Guy 1: When he first got diagnosed six months ago we were told that the prognosis was encouraging.

Guy 2: So when did the doctor let you know that it wasn't looking / didn't look quite as encouraging anymore?

What tense should I use here? Are both options possible? The simple past "didn't look" sounds more natural to me, but can't back it up.

  • Yes, both options are possible and idiomatic. Commented Jan 26, 2022 at 14:32

1 Answer 1


Both are equally idiomatic, partly because the present tense versions of both are equally used. The doctor might say either "It's looking encouraging" or "It looks encouraging," because this use of "look," to evaluate current conditions, is often used in the continuous tense without necessarily implying an ongoing process.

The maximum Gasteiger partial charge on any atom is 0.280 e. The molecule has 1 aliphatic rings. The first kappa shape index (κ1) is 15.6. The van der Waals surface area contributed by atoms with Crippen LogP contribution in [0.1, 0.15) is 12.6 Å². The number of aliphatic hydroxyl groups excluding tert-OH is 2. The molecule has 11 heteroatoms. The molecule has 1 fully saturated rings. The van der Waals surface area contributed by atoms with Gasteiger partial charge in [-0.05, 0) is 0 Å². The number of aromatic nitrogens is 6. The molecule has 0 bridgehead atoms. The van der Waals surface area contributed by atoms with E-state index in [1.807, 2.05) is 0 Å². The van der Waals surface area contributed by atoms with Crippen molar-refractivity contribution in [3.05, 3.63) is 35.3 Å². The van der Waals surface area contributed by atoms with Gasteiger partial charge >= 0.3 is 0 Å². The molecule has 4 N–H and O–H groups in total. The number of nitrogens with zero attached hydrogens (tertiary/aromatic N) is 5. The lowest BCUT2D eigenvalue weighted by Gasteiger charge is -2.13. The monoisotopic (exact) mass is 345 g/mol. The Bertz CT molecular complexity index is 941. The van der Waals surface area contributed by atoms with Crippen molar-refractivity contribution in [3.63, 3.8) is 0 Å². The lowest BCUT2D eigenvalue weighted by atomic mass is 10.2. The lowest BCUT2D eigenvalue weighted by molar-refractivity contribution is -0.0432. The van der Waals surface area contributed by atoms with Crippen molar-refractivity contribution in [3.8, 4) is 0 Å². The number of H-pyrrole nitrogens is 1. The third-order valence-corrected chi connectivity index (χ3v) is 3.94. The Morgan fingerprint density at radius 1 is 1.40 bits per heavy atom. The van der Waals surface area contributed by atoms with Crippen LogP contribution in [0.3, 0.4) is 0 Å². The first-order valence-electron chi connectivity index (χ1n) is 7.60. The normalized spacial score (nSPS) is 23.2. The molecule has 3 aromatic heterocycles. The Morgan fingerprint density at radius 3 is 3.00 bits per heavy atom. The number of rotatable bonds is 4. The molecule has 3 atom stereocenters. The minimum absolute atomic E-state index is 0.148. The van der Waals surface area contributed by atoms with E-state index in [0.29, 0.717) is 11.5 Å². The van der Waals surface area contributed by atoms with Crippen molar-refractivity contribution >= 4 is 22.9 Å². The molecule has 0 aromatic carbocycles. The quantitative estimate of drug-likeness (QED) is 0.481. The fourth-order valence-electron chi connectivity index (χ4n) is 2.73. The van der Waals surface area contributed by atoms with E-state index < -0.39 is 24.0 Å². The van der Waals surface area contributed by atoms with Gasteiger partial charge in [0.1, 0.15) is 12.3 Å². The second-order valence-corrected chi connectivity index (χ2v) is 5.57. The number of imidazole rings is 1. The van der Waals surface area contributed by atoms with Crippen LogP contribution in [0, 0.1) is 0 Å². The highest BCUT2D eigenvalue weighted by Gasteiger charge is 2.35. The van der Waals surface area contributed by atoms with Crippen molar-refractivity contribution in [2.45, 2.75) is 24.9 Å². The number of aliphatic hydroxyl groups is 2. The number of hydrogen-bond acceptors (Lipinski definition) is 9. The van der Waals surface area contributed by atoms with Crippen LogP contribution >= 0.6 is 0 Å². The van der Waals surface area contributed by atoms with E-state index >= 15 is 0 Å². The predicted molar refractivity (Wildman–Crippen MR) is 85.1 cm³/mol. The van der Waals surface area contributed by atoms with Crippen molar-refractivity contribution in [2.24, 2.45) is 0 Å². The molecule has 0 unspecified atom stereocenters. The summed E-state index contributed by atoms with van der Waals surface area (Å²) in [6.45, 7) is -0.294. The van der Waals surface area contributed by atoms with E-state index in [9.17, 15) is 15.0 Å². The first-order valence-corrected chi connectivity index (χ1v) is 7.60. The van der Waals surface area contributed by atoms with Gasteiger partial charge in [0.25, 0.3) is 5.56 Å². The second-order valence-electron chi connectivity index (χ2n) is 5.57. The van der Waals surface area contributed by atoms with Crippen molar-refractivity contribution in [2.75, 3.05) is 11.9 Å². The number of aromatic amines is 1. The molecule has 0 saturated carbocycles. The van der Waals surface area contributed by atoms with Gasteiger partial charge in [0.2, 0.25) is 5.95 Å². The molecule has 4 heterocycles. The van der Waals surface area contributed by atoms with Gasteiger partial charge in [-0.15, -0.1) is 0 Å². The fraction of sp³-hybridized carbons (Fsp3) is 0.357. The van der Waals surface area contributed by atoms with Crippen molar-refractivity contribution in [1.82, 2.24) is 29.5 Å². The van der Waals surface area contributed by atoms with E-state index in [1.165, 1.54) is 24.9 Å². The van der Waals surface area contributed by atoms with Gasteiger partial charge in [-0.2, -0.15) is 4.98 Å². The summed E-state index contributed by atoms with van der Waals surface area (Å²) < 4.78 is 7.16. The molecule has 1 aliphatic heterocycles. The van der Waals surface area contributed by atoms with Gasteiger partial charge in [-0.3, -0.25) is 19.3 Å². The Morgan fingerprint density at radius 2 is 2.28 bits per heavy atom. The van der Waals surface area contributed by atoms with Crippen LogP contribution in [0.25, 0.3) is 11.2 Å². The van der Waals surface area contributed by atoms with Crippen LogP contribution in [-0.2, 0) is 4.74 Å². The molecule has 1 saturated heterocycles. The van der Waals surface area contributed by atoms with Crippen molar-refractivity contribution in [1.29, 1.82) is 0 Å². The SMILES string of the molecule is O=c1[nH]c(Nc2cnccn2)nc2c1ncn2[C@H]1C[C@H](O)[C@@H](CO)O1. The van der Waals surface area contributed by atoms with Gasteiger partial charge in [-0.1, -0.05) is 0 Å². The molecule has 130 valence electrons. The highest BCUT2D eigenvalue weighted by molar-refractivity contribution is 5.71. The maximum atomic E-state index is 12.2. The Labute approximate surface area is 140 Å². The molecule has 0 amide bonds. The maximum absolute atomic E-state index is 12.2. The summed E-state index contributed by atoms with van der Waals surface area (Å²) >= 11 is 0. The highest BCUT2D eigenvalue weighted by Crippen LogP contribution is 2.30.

You wouldn't get the same result with other verbs. "I'm stopping" and "I've stopped" are different. "When did the doctor let you know he was stopping treatment" and "... he had stopped treatment" would have different meanings.

You must log in to answer this question.

Not the answer you're looking for? Browse other questions tagged .